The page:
CDS – The Guessing Game

The grapevine is that the Government has decided not to disrupt the chain of succession in all probability announce the name of the CDS on 30th April or before of Gen MM Naravane as the second CDS. The choice is in line, as he would be senior to all the three service chiefs.

CDS – The Guessing Game

General Manoj Mukund Naravane, PVSM, AVSM, SM, VSM, ADC, who is set to complete his tenure on 30th April 2022, the Government of India has kept their cards close to the chest and have yet to announce the name of the next CDS. The appointment has been kept vacant since the unfortunate demise of the erstwhile CDS, Gen Bipin Rawat.

The battle indicators of the present Chief retiring are missing as in the normal course of things he would have been visiting the various formations/units on his farewell visits.

The grapevine is that the Government has decided not to disrupt the chain of succession in all probability announce the name of the CDS on 30th April or before of Gen MM Naravane as the second CDS. The choice is in line, as he would be senior to all the three service chiefs.

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What would be the challenges that the CDS will face?

India is walking the tight rope in the international arena as the power struggle is being played out. The Russian invasion of Ukraine has decisively taken away the attention from the CCP/PLAs plans to increase its domination in the South China Sea, Sea of Japan and the Indian Ocean. Its signing of agreement with Solomon islands as a peace treaty is just a hog wash as it continues to increase its presence globally.

The battlefield in Ukraine is the modern test bed for all weapon systems to be tested and tried out and their performance parameters judged with the Russian Army providing all the targets.

Many arm chair strategists have started working on the lessons learnt from this war, which got upset by the statement of the British Prime Minister that Russia may eventually win the war in Ukraine.

The Information Warfare of US/NATO has helped build a perception globally against the Russians, only time will tell what which way the weighing scales measure victory/defeat.

The CDS has a major task at hand and would need to kick off his tenure at a blistering pace as the Indian Armed Forces need to be kitted up with both hardware and software.

The obsolescence of equipment as well as integration of Artificial Intelligence and Machine Learning to reduce the dependency on human resources should be a major focus area.

The recent conflicts of Armenia and Azerbaijan as well as the Ukraine conflict are not perfect examples of a conventional conflict, but more of a skirmish of pitching in muscle power, without the conventional wisdom of having carried out a terrain analysis, the employment of troops as seen on videos on the news channels as well as social media are indicative of no battle procedures/drills being followed. The logistic support seems to have been missed out and piecemeal employment of land systems have exposed their vulnerabilities.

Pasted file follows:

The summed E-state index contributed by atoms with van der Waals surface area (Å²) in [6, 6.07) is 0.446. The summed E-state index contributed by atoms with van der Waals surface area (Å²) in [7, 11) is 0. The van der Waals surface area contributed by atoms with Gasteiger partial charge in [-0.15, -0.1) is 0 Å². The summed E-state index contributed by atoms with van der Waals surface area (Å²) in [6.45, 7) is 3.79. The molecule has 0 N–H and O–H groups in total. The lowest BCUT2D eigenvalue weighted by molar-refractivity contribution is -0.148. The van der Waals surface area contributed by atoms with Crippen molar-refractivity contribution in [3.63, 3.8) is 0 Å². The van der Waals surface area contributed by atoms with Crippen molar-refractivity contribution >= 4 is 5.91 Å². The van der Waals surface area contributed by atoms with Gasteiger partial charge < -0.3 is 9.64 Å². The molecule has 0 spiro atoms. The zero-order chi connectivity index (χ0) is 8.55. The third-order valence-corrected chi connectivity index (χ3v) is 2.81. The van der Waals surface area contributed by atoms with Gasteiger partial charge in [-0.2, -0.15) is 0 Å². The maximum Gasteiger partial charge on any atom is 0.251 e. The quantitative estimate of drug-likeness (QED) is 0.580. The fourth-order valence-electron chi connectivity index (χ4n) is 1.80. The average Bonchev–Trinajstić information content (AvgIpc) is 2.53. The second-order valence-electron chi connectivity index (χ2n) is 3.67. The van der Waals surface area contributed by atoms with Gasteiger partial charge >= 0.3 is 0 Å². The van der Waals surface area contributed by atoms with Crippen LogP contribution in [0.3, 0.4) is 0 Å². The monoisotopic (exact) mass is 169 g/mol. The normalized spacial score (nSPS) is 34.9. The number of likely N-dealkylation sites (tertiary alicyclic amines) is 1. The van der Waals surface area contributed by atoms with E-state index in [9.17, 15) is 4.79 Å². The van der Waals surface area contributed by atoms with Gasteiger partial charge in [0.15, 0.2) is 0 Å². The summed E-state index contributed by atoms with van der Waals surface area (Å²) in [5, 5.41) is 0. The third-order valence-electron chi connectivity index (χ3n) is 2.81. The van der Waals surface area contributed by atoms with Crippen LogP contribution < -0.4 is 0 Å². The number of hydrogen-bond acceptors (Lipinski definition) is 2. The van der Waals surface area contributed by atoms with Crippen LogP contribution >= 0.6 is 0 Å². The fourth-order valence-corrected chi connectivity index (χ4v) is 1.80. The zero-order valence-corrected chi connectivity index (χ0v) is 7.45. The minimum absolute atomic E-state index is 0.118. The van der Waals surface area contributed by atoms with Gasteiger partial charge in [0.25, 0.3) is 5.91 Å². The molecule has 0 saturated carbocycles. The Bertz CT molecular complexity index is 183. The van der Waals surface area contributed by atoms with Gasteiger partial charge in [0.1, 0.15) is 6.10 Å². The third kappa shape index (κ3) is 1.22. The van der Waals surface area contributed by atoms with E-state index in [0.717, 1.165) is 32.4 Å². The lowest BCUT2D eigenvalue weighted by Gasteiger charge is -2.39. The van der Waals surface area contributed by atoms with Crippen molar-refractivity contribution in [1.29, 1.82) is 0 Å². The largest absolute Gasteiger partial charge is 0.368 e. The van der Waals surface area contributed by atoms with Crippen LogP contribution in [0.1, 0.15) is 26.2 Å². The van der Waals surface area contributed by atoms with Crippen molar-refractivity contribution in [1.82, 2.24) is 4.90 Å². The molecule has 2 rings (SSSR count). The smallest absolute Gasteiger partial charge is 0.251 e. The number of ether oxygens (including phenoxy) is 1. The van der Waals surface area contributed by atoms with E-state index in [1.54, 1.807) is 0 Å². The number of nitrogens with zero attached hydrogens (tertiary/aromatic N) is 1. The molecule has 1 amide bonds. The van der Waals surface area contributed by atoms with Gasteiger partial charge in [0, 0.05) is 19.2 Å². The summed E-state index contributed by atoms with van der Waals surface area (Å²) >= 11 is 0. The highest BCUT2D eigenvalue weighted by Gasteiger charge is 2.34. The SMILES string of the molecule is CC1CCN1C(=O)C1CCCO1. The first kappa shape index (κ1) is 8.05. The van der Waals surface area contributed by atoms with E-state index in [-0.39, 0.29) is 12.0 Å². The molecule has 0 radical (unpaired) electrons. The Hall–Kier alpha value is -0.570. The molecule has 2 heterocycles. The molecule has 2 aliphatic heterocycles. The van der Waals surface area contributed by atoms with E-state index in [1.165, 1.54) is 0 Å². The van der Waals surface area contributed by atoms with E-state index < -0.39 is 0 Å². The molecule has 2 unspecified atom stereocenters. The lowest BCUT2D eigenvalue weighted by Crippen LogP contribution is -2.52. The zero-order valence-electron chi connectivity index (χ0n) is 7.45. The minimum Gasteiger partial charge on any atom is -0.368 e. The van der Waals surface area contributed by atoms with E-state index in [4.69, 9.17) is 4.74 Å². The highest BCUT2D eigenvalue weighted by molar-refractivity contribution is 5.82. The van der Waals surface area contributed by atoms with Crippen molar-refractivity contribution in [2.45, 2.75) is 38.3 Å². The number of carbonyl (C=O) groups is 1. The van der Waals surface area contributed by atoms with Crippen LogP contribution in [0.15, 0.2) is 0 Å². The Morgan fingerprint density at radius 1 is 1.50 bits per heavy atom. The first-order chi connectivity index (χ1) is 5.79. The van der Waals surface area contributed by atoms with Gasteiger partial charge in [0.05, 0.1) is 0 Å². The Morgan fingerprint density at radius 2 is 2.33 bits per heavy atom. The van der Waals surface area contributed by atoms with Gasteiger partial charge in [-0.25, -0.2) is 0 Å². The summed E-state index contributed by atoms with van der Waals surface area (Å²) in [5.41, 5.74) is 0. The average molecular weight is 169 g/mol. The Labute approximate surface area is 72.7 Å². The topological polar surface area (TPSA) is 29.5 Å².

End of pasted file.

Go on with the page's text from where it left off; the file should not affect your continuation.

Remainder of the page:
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In the Indian context for any offensive operations or restoration of an adverse situation in a defensive battle, the relevance of armour remains. The Tank being an offensive weapon will continue to be targeted by all platforms to knock out the offensive capability of the adversary.

The tanks employed this day, in their design parameters did not have  protection from precision top attack as well as below the hull protection. The frontal plane as well as the broad of the tank was protected by skirting plates as well as ERA panels. Active protection systems exist and have been lost out in the gun versus butter battle.

Tanks, ICVs, Artillery Guns, helicopters, aircraft, ships, submarines will all get hit as will the foot soldier, it does not mean that wars will not be fought and Nations will not impose their will on an adversary, is a food for thought. The aging strategists with too many blood thinners being consumed seem to give up too easily and quickly.

The Indian Air Force has huge challenges. A large chunk of the Indian Air Force (IAF) fighter fleet, is likely to be phased out; firm replacement so far is the order for 83 planes of the Tejas Mark1A version. The other projects remain a work in progress.

The organisational changes, the depleting manpower in units and training centres, the challenges of unstable neighbours Sri Lanka, Pakistan, Nepal and Myanmar; the increased defence budgets of the PLA will weigh heavy on the head of the CDS who is the man to conduct war on ground. Unfortunately all others will give their opinions and views, which doesn’t matter much on the battlefield, be it Kargil or Galwan.

Who ever is appointed as the next CDS, must have an agile mind and should be nimble on his feet and a spine of Kevlar to stand up to the bureaucracy and be candid enough with the political leadership of the day on the pros and cons of both the internal and external challenges that we face as a nation?

About The Author

Lt Col Manoj K Channan (Retd) is a veteran of the 65 Armored Regiment. He is an analyst who writes on defence & strategy, technologies to include aviation, land and naval systems & homeland security. He is an independent defence business consultant with an M.Sc.- Defense and Strategic Studies, Madras University. Post-Graduate Diploma in Executive Management, MDI Gurgaon, MDP in Human Resource Planning, CDM Secunderabad, MDP in Reinvestment in Human Resources, IIM Lucknow, MDP in Financial Management, NAAA, Shimla.

(Views expressed are the author's own & do not reflect the editorial stance of Mission Victory India)

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